(originally published 1st September 2014)
Greetings all, and welcome to the beginning of a new academic year! I've been 'heads down' over lesson plans, schemes of work (aka schedules) for the various courses I'm running this year, designing leaflets & flyers to put up in local venues (do let me know if you want any), and generally getting rather excited about the upcoming year. Although I always rather desperately need the 5-week break August gives me, after about 2 weeks I start to feel a bit antsy, missing the routine of getting up and heading out to the studio to teach every day, so the beginning of term has come just in time.
So here we are, beginning, at long last, some actual thread-painting (long-and-short stitching, silk shading, whatever) on Mr Fox!
The first stitches in a row should cover the
relevant directional lines
As an apprentice at the Royal School of Needlework, I was trained in this technique, first with a flower, and later, with an animal (actually, it was a hummingbird). The idea was that a flower (or fruit or veg) was easier to start with, as the stitches all flowed in the same direction, towards the growing point. Animals are harder, because fur and feathers have the tendency to go all over the place!
Additional colours are added with long and short
stitches between the initial stitches
Of all the techniques that I tackled during the 3 year apprenticeship, silk shading was the hardest for me to get my head around, and it took 3 different tutors on 3 different projects before I finally had my lightbulb moment, and everything clicked. Now it's one of my favourite techniques, especially when combined with gold (hence the annual Illuminated Letter Summer School).
Once the first row is finished, the second starts
with the directional stitches as before
As I said in my last blog, preparation for this technique is the key, and if you've drawn your directional lines carefully and accurately, then the first thing to do when you're tackling your first row of stitches, is to cover those lines with a suitable colour. The reason why I suggest this is because I personally am very good at ignoring my pencil lines! If I don't force myself to hit the angle perfectly (by whacking a stitch in right at the outset), then I often settle for 'near as dammit', and in the end, it never looks as good.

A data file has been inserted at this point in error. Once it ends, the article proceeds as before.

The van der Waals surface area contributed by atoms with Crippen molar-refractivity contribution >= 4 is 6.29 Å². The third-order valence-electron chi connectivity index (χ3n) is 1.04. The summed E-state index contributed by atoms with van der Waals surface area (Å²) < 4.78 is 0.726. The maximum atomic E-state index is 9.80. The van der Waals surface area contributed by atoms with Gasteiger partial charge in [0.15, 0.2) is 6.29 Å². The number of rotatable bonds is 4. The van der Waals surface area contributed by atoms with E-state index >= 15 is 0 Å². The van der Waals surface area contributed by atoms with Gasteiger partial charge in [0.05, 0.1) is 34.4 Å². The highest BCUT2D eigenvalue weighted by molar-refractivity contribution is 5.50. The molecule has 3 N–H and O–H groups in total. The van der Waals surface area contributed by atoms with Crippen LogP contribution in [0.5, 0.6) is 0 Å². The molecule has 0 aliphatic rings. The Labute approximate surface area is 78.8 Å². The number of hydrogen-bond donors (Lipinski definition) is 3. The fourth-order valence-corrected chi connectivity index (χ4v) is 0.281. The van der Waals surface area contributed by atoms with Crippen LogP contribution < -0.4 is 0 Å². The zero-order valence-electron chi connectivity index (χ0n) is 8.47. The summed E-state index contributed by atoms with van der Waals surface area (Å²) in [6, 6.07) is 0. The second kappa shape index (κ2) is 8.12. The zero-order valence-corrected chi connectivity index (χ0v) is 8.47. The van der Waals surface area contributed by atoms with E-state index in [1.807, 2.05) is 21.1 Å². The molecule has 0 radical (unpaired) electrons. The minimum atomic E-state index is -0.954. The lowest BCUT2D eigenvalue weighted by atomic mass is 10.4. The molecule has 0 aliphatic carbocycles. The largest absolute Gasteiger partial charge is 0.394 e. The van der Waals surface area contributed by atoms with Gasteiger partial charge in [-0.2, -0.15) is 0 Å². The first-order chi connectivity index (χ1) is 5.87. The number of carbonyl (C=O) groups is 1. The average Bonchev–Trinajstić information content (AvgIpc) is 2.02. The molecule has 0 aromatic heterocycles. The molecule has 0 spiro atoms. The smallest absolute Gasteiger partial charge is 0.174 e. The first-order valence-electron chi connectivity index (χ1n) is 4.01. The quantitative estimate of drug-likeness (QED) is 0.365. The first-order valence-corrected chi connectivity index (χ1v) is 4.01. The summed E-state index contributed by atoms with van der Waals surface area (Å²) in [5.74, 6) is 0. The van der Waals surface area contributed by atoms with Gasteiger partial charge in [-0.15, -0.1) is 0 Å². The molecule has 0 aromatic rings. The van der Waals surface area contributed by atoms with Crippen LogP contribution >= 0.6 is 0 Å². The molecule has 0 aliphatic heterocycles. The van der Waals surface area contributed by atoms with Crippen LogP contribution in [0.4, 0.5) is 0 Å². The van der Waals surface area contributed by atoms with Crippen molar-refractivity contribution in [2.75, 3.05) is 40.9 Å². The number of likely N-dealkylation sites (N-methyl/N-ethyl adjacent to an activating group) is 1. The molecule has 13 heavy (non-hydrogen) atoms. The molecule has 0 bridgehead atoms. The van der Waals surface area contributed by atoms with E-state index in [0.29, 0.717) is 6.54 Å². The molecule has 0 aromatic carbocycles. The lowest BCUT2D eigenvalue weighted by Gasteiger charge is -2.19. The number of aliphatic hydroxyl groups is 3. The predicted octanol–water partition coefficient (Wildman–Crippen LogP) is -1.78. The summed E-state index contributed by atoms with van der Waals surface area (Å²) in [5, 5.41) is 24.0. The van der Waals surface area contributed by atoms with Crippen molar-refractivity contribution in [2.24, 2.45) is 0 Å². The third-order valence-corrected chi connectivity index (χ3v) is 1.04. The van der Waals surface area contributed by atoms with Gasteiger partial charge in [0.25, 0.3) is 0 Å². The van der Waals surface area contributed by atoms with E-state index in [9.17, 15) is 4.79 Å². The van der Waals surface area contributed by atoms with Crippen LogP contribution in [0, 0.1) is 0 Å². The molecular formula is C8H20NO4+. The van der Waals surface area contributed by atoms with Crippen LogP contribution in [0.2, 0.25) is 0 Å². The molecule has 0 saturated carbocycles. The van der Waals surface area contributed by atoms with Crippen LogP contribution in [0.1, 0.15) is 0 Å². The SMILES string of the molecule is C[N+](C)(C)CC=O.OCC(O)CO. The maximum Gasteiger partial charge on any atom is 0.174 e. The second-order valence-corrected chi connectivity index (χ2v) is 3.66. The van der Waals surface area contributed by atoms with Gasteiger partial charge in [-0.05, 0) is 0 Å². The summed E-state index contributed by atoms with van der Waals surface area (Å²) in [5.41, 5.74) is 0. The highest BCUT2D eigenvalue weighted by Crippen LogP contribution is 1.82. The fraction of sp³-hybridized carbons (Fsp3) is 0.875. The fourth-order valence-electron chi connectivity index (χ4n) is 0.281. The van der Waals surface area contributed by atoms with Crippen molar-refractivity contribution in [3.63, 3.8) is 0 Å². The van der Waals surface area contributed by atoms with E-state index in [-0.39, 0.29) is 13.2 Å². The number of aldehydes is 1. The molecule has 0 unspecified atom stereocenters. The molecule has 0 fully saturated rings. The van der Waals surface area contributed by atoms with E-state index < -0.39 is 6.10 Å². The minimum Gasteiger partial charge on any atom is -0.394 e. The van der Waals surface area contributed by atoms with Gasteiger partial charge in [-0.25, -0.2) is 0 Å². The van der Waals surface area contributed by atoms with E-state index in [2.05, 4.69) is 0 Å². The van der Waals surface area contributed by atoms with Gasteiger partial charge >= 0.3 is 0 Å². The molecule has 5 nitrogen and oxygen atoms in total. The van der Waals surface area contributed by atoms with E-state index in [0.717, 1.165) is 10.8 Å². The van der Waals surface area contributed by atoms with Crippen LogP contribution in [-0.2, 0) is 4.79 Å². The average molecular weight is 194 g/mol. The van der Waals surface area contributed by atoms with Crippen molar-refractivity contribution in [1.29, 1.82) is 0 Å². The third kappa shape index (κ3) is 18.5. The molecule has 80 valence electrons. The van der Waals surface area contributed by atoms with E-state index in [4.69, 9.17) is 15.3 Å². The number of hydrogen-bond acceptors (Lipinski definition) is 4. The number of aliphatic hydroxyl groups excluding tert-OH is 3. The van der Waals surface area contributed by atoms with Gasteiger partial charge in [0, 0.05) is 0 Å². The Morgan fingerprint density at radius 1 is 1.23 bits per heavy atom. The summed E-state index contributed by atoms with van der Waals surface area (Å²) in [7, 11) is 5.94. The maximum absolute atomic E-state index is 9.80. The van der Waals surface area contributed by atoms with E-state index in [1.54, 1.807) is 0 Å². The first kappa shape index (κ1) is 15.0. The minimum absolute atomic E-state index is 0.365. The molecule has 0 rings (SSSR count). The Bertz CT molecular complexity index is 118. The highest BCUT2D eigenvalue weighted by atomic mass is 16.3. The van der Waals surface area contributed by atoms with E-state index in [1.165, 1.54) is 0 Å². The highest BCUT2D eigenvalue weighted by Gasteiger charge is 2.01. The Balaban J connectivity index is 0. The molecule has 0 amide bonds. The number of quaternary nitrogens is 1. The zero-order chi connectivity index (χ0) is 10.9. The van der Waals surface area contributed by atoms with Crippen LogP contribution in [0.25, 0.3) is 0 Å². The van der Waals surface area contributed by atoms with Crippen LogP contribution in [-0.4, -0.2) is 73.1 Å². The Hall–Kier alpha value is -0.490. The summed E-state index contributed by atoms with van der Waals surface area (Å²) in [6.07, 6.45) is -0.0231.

Shades are stitched evenly, without 'bunching' the
same colour unless required (e.g. for a stripe, spot
or other marking)
Something else that I recommend to my students is related to the colours you stitch with. I suggest that you avoid working more than 2-3 stitches side-by-side in the same colour, unless you're recreating a spot, strip or other marking. Even if you only change up or down a shade, it's important to keep the shading smooth overall, and 'blocks' of colour break up the look of the subject. You'd be surprised how many colours are in a project like Mr Fox - 14 in this one! It's not too difficult to break up the colours with various subtle shades; if you're using the fine number 12 embroidery needles, you're better off having 1 needle per colour, as they're rather fiddly to thread.
Lighter shades are worked in as the fur goes up the back;
darker shades will 'disappear' behind the leg
It's important to stand back and look at your work every now and again, because you WON'T be able to really see the shading effect at close range. Propping your frame up, and looking at your work from across the room (really, you want to be at least 5 feet away, 10 is better) will allow you to see the actual result of all those individual colours and stitches. Often up close the colours look rather odd, and yet they dissolved and merge into the right appearance from a distance. You can't actually mix thread colours like you can paint colours, but you get the same effect by fooling the eye at a distance.
Sometimes the oddest colour adds just the
By occasionally standing back and reviewing the results of your stitching choices, you'll be able to see where you need to focus lighter stitches, and where to focus darker ones - think about the underlying structure (in this case, the bone and muscles of the fox) which affects how the light highlights or shadows the surface (in this case, fur).
Gosh, that was all a bit technical - there's always rather a lot of chat at the beginning of learning silk shading, I get bored with my own voice, but actually the best thing to do is just jump in and have a go - it's only thread remember, it won't bite! :)
See you next time for Mr Fox's head - can't wait to tackle those ears!
Love 'n Stitches,